Monday, February 15, 2010

Architecture on a Human Scale


Innovative architecture intrigues me – a revolving tower in Dubai, the Guggenheim Museum in Bilbao. But, as I read Life Between Buildings: Using Public Space by Jan Gehl, I realized that these buildings might be interesting, but they weren’t people friendly.

Jan Gehl urges architects and urban planners to consider not only the buildings, but the space between buildings. For this is where social interaction takes place – a market, a juggler, a sidewalk café, a playground.

“Living cities, therefore, ones in which people can interact with one another, are always stimulating because they are rich in experiences, in contrast to lifeless cities, which can scarcely avoid being poor in experiences and thus dull, no matter how many colors and variations of shape in buildings are introduced.”

Downtown
Downtown Saskatoon offers very few spaces for human interaction. There are no benches or squares to stop and break your journey. The new credit union is shiny and imposing, but it presents a blank, unfriendly façade to passersby. You can’t observe what is going on inside or enjoy a colourful window display. There are no nooks and crannies with benches or shrubbery.

Denmark has begun to regulate architecture on a human scale. For example, “To counteract the problem of dull and dying facades, many Danish cities have passed building codes to restrict the establishment of banks and offices at street level. Other Danish cities very successfully have allowed banks and offices to be established on city streets, but only as long as the street frontage is not in excess of 5 metres (15 feet).”

Let’s Go to the Mall
I was startled to realize that shopping malls are people-friendly spaces. Each of the many storefronts is wide open so that you can peer inside. The displays spill out into the central space, encouraging shoppers to stop and look. The central space is divided into two alleyways that are just the right width – wide enough to move freely but narrow enough to observe and greet the other passersby. And there are benches and food courts where people can rest or visit.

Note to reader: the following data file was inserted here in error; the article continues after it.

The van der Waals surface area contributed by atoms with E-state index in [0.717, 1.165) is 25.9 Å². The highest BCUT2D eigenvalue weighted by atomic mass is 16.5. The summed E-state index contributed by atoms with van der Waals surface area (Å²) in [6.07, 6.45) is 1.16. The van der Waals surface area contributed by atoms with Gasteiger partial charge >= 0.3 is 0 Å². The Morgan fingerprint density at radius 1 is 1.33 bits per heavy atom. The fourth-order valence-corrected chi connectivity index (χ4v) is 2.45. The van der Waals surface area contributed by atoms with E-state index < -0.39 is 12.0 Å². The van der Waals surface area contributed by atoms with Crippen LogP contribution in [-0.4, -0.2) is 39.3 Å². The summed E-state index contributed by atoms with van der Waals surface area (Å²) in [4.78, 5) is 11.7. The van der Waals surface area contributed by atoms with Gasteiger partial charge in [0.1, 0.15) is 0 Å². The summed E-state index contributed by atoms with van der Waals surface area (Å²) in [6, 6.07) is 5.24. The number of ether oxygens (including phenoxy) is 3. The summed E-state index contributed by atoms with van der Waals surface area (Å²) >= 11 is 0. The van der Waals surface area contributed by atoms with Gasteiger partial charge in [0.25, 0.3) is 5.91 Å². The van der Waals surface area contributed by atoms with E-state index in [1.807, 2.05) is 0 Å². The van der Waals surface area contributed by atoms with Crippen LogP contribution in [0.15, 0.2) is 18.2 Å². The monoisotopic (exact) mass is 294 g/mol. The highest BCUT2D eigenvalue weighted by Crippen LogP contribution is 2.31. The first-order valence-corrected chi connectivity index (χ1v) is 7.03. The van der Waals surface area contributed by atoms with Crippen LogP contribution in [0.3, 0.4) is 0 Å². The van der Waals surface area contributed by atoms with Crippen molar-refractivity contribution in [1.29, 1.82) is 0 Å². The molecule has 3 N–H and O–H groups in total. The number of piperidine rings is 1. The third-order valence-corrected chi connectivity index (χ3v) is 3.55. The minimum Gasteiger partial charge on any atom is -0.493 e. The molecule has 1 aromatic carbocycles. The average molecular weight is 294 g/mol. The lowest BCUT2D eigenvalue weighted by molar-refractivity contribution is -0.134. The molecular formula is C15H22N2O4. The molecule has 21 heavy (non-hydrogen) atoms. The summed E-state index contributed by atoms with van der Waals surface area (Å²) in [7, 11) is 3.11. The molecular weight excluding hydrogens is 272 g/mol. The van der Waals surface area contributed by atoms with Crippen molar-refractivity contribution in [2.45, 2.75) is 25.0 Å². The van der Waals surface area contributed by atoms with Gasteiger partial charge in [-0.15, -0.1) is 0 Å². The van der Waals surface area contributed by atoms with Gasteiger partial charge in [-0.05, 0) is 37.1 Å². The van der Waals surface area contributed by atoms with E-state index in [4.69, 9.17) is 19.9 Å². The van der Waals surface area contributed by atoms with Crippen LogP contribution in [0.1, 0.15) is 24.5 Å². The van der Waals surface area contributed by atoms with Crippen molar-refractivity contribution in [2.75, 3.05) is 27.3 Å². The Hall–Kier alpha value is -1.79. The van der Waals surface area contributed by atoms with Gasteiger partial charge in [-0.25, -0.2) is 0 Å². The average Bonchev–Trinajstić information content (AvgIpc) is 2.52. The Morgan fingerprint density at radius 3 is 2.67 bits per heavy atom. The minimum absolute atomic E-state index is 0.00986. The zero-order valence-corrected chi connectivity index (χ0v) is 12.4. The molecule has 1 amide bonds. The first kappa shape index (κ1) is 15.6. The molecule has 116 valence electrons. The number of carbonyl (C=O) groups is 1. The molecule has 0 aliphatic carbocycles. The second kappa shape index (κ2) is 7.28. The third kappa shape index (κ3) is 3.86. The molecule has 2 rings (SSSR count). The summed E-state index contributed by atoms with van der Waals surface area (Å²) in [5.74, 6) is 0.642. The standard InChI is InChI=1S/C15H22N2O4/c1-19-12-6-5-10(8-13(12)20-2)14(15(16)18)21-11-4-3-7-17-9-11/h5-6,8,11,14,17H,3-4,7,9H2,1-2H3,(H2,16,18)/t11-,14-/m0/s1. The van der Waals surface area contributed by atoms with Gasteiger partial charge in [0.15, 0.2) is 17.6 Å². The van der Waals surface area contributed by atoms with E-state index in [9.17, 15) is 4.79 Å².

It’s no wonder that people spend so much time at the mall. It’s not just so that they can make purchases; it’s so that they can interact in a building on a human scale.

See Also:
Cities for People, Not Cars
You Can Do It

1 comment:

andrew said...

Much as I hate the consumerism inherent in malls, I have to agree they're more people friendly than our streets. But they still don't have sidewalk cafes in most malls.

We need some people friendly places that aren't aimed solely at buying more stuff.

Another reason for malls being more people friendly, in our climate, is that malls are indoors.

There's something to be said for the "crazy" idea of a dome over city center. If nothing else it would presumably keep out the cars! But you'd also need to redesign the streets within.